My own father has been gone for twenty years. Now I'm the dad, and it amazes me that his words come out of my mouth.

 

In retrospect, my dad was a unique guy. He grew up here in the valley, probably without much money growing up. He didn't talk about it . He was an Eagle Scout, loved to fish, and would read anything he could get his hands on. He loved westerns. He graduated from Wapato High School and was set to attend what is now Perry Tech when his father died suddenly. Those plans went out the window as he had to support his mom. When World War II came along, he was deferred as the only son of a widowed mother. He farmed, worked in a sawmill and started a family. He found himself a single dad when my mother died when I was 14. He did the best he could.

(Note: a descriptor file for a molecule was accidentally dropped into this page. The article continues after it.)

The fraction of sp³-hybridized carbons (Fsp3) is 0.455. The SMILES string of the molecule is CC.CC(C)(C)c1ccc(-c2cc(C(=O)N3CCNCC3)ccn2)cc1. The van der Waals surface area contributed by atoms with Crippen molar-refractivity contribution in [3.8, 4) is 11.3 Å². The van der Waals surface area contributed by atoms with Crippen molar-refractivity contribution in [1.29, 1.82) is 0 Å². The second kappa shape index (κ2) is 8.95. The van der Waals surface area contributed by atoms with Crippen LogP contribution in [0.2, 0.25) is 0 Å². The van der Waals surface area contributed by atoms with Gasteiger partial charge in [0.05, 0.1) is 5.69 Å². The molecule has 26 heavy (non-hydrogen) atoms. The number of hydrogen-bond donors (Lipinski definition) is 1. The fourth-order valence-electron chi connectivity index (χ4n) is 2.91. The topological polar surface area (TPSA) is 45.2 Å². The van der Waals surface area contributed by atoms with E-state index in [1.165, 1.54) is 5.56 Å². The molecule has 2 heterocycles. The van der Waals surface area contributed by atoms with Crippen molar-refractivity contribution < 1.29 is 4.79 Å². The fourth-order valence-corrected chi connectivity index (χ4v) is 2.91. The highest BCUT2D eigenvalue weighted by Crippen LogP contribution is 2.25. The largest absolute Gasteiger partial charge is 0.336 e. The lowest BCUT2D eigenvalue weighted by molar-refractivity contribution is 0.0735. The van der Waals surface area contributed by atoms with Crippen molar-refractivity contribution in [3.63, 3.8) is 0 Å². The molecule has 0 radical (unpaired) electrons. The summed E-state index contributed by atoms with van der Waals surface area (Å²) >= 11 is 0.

Two years after he passed away, I flashed on what he really meant to me. I was single at the time, and was contemplating buying a new vehicle. I found myself reaching for the phone so I could "run it by the old man", only to catch myself realizing he wasn't going to be on the other end of the line.

Now I'm a father of three daughters and a son, and a foster dad to a little boy.  There will be a future post about dealing with teenage daughters.

If  I can pass on one thing to my kids that I learned from my dad, it has to be "think before you speak, think before you do."

I think that's pretty good advice for anyone.